The following chucks are ideal for the clamping of deformation sensitive components. SJL-C chucks are designed for very thin-walled, small-diameter parts. They have high radial and axial clamping accuracy, and are ideal for high speeds. IEP-D chucks are suitable for both horizontal and vertical machining applications. They can handle heavy-duty jobs up to 1,600mm. TEF-C chucks have a low profile, making them well suited for machines with limited Z-axis stroke. TSF-C Pull Down Chucks have floating jaws (to clamp out-of-round parts) and are designed for clamping workpieces with a high demand for parallelism.

    Secret # 5: Add Top Jaws

    Finally, for customers that need parallelism and concentricity, we recommend using specialized top jaws that are designed and built with pivot points and wide top inserts that will reach out 30 degrees to the right and 30 degrees to the left. The result? This increases the number of contact points from 3 to 6 (on a 3-jaw chuck) and gains the same 17 times improvement, while helping keep out-of-round rough material in it’s natural shape during clamping.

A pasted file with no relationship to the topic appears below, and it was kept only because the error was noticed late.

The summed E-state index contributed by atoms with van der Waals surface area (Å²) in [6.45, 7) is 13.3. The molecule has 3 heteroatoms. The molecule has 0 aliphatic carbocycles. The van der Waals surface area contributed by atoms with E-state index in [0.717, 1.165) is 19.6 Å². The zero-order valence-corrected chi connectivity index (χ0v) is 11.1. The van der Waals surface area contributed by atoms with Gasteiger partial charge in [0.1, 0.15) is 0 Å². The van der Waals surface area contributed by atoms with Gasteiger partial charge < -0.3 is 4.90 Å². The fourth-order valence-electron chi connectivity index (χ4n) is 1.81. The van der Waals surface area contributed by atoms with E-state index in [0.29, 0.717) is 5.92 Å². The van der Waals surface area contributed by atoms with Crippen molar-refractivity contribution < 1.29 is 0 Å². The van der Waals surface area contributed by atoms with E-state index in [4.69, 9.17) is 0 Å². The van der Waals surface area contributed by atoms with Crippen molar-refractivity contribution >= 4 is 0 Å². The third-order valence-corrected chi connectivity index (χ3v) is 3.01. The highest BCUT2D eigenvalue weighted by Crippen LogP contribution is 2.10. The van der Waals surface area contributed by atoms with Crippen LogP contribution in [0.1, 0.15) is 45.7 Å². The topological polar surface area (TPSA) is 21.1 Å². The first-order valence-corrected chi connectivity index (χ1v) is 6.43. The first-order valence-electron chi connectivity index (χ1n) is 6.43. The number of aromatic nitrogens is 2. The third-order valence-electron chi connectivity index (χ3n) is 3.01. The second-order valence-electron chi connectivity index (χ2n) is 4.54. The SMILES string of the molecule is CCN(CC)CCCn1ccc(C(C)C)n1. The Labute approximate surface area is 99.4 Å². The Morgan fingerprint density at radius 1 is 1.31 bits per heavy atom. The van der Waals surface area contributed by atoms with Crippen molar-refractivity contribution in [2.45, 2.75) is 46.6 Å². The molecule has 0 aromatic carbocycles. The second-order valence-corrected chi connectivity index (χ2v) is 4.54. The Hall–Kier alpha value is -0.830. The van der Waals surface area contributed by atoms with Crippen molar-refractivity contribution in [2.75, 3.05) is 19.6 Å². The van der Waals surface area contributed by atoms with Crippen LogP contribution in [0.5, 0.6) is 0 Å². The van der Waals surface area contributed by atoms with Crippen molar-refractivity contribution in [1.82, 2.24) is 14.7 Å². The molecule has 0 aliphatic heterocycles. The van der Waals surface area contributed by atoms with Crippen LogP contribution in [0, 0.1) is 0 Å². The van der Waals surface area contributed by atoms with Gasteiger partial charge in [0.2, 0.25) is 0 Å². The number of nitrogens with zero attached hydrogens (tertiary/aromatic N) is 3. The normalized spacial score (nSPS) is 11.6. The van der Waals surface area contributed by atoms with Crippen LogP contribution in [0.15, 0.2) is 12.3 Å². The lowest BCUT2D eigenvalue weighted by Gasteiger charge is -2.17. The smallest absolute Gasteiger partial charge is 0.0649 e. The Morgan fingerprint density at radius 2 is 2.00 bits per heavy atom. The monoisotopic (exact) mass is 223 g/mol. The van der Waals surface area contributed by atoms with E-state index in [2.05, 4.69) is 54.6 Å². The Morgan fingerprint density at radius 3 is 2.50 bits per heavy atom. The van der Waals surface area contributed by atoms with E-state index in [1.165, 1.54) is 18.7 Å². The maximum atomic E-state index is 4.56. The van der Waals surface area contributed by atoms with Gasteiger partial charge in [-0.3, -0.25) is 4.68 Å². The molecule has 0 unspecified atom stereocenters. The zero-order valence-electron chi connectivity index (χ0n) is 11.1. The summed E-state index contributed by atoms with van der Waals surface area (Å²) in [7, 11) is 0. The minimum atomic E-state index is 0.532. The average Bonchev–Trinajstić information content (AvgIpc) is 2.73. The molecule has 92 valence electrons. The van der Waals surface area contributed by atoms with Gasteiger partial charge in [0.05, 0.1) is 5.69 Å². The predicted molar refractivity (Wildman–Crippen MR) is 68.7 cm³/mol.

It’s no secret that our engineers can help you with any workholding problem you might have. If you would like to discuss customized solutions for working thin-walled components, please contact us.

  • SMW TX Series: TX-RV and TX-C

    txc_mainFor exceptional parallelism and productivity, SMW Autoblok’s TX Series chucks are top of the line. The TX-RV and the TX-C are high precision pull-down chucks with a rigid 3-jaw design, providing excellent repeatability within 0.0005”.

    The TX Series is ideal for inner diameter (ID) and outer diameter (OD) clamping offering optimal stability and centrifugal force compensation. With active pull-down, a function only offered by SMW Autoblok, these chucks perform three operations. The pre-clamping function centralizes the chuck, the work piece is then pulled down onto locators, and finally it is clamped firmly into place.

    tx-rvThe TX-C is a tongue and groove chuck, while the TX-RV is a quick jaw change chuck, which can be reconfigured effortlessly for superior flexibility. Additionally, both the TX-C and the TX-RV allow for milling and turning on the same chuck for maximum production efficiency.

    The TX Series comes fully sealed as part of our Proofline Series of chucks, greatly reducing overall maintenance versus the competition. Plus the permanent lubrication offered by these oil filled chucks helps maintain consistent grip force shift after shift.

    With a longer lifetime and optimal productivity, our TX Series ensures consistent quality of work pieces to keep your production running smoothly.